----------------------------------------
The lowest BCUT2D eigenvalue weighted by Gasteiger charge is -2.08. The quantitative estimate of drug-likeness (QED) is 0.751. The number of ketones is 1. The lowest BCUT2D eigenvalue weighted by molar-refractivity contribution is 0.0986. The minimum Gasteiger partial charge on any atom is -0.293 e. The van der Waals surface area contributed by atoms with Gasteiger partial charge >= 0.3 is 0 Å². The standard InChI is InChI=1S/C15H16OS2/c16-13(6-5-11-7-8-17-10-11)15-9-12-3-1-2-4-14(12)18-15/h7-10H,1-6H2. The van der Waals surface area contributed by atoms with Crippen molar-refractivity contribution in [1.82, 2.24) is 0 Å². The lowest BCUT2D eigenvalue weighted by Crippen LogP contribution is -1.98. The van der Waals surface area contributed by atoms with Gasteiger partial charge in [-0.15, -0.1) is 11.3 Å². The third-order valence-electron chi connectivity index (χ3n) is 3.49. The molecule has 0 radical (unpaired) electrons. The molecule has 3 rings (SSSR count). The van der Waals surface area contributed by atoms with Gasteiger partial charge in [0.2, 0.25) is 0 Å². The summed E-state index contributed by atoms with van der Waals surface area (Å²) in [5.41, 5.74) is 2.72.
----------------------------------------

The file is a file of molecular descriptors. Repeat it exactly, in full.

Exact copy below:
The lowest BCUT2D eigenvalue weighted by Gasteiger charge is -2.08. The quantitative estimate of drug-likeness (QED) is 0.751. The number of ketones is 1. The lowest BCUT2D eigenvalue weighted by molar-refractivity contribution is 0.0986. The minimum Gasteiger partial charge on any atom is -0.293 e. The van der Waals surface area contributed by atoms with Gasteiger partial charge >= 0.3 is 0 Å². The standard InChI is InChI=1S/C15H16OS2/c16-13(6-5-11-7-8-17-10-11)15-9-12-3-1-2-4-14(12)18-15/h7-10H,1-6H2. The van der Waals surface area contributed by atoms with Crippen molar-refractivity contribution in [1.82, 2.24) is 0 Å². The lowest BCUT2D eigenvalue weighted by Crippen LogP contribution is -1.98. The van der Waals surface area contributed by atoms with Gasteiger partial charge in [-0.15, -0.1) is 11.3 Å². The third-order valence-electron chi connectivity index (χ3n) is 3.49. The molecule has 0 radical (unpaired) electrons. The molecule has 3 rings (SSSR count). The van der Waals surface area contributed by atoms with Gasteiger partial charge in [0.2, 0.25) is 0 Å². The summed E-state index contributed by atoms with van der Waals surface area (Å²) in [5.41, 5.74) is 2.72.